“You’ve got to be careful that you don’t cultivate an A and B culture, where the A team is the people you’re trying to attract from the outside and the B team is those already in the organisation saying what about me?” said Gavin Laybourne, CIO APMT, IoT, and strategic brands and fleet at Danish shipping company Maersk. “That’s what we’re focused on: not just attraction of new talent but retention of existing talent.”
Laybourne also pointed to the shift in culture needed for successful transformation.“ People say transformation is about the removal of existing systems. But it’s not just about an IT system, it’s about systems of thinking. People will often say when do we finish this transformation programme? But transformation is continuous and open leadership is a way of shifting thinking and behaviours to align with that. We’ve been focusing on fostering an engineering-led culture. Engineers want to be great engineers, so give them the space to develop the best tools and practices. Managers shouldn’t be telling them the tools they should be using, but what we can do is empower people and foster the right open culture.”
Open for business
Whether they label it in this way or not, most organisations are now championing the idea of open leadership. According to the Open Organization, it embodies principles such as transparency, inclusivity, adaptability, collaboration and community, which should be interconnected. Open organisations empower people at all levels to act with accountability.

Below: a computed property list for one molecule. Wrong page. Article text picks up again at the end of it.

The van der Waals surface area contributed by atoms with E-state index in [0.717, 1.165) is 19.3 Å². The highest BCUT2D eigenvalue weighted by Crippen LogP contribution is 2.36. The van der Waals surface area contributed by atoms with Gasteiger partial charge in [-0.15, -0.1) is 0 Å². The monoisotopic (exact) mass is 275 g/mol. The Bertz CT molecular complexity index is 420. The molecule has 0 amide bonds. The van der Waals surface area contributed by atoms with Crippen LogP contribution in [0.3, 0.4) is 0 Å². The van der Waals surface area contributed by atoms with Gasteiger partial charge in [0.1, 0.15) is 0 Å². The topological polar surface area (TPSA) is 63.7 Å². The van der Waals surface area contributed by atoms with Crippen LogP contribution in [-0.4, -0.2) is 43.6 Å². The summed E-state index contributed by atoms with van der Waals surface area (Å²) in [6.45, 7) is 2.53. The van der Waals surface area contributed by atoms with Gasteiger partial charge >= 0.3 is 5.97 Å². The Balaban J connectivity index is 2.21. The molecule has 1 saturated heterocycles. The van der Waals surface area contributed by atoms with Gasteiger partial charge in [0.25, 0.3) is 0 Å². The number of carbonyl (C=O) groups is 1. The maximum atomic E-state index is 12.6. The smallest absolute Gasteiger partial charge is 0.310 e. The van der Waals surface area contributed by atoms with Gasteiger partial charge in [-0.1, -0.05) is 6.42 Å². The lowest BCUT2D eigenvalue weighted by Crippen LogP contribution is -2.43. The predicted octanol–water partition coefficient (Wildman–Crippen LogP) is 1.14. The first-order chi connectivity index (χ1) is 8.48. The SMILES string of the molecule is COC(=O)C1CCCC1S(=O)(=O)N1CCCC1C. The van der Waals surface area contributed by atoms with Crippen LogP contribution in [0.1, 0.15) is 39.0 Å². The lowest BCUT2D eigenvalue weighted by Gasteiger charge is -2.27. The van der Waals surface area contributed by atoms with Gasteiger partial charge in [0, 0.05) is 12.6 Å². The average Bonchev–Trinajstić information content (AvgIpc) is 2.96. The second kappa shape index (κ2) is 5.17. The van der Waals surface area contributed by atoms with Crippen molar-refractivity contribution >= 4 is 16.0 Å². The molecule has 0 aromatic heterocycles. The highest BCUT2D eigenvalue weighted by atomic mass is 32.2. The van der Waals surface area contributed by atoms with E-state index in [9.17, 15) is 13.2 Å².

Open leaders, meanwhile, commit to transparency about both their goals and constraints, and to creating more inclusive workplaces by bringing together diverse groups of stakeholders in environments they can thrive in. Crucially, open leaders constantly seek to align their teams’ actions and behaviours with the overall mission and goals of the business.
Red Hat, which has been a pioneer of open leadership, dismisses the traditional way of calling somebody a ‘leader’ when they are appointed to a senior position or given a certain title. Instead, Red Hat employees earn their leadership status when they adopt open leadership behaviours and mindsets. Defining these principles enables Red Hat to cultivate a culture in which they are normalised and where passionate teams enable the best in each other.
“Open leadership has been crucial ever since the start of Red Hat,” said Hans Roth, EMEA general manager at Red Hat. “You can’t force people to work efficiently – they need to be passionate about doing it. Open leadership creates a safe environment and allows diversity of opinions so people feel really connected to what they’re doing. We do a lot of diversity and inclusion work across different minority groups within Red Hat, but it’s also important to have diversity in mindset. That means enabling people to speak out without consequences.
“We have built a culture of open leadership partly by actually measuring the performance of managers against open leadership principles. At Red Hat we have four core values: freedom, accountability, commitment and courage. They are the elements we use to benchmark both our business and our people. There’s a formula that says ‘strategy times execution to the power of trust equals results’. The only way to scale is to scale with trustful, integrated leadership positions where you can look in the eyes of colleagues or partners today and tomorrow. Leaders are catalysts that empower your teams to trust each other.”
Colin MacHale, EMEA territory director, distribution, partners and programs at Intel, added: “In addition to open leadership, what we’ve seen Intel focus on is an open ecosystem being equally important. Innovation thrives in an open, democratised environment where people can connect, communicate, and jointly respond to situations. Now more than ever, the world faces many challenges that demand innovation and transparency.”